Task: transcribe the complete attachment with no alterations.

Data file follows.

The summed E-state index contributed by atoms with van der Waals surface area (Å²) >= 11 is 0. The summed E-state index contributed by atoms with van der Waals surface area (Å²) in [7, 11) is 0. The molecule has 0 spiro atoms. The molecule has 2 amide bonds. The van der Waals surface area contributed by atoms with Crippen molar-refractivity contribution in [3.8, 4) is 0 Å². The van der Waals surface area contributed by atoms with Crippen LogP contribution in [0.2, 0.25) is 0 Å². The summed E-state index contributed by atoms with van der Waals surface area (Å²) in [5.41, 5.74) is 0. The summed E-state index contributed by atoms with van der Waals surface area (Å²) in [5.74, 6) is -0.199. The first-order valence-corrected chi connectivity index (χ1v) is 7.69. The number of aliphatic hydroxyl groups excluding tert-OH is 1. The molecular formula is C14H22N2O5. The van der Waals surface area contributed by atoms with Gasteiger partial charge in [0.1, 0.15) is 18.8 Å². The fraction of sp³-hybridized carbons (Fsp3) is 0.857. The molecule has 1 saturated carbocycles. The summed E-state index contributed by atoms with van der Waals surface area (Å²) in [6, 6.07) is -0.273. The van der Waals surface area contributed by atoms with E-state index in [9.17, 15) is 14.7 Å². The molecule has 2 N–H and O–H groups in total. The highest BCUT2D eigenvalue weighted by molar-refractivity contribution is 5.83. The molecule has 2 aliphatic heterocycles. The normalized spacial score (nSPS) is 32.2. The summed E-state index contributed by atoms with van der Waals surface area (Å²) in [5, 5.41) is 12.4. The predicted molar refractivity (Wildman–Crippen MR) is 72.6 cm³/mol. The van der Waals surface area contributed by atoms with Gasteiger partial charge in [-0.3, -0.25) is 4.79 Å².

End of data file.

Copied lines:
The summed E-state index contributed by atoms with van der Waals surface area (Å²) >= 11 is 0. The summed E-state index contributed by atoms with van der Waals surface area (Å²) in [7, 11) is 0. The molecule has 0 spiro atoms. The molecule has 2 amide bonds. The van der Waals surface area contributed by atoms with Crippen molar-refractivity contribution in [3.8, 4) is 0 Å². The van der Waals surface area contributed by atoms with Crippen LogP contribution in [0.2, 0.25) is 0 Å². The summed E-state index contributed by atoms with van der Waals surface area (Å²) in [5.41, 5.74) is 0. The summed E-state index contributed by atoms with van der Waals surface area (Å²) in [5.74, 6) is -0.199. The first-order valence-corrected chi connectivity index (χ1v) is 7.69. The number of aliphatic hydroxyl groups excluding tert-OH is 1. The molecular formula is C14H22N2O5. The van der Waals surface area contributed by atoms with Gasteiger partial charge in [0.1, 0.15) is 18.8 Å². The fraction of sp³-hybridized carbons (Fsp3) is 0.857. The molecule has 1 saturated carbocycles. The summed E-state index contributed by atoms with van der Waals surface area (Å²) in [6, 6.07) is -0.273. The van der Waals surface area contributed by atoms with E-state index in [9.17, 15) is 14.7 Å². The molecule has 2 N–H and O–H groups in total. The highest BCUT2D eigenvalue weighted by molar-refractivity contribution is 5.83. The molecule has 2 aliphatic heterocycles. The normalized spacial score (nSPS) is 32.2. The summed E-state index contributed by atoms with van der Waals surface area (Å²) in [5, 5.41) is 12.4. The predicted molar refractivity (Wildman–Crippen MR) is 72.6 cm³/mol. The van der Waals surface area contributed by atoms with Gasteiger partial charge in [-0.3, -0.25) is 4.79 Å².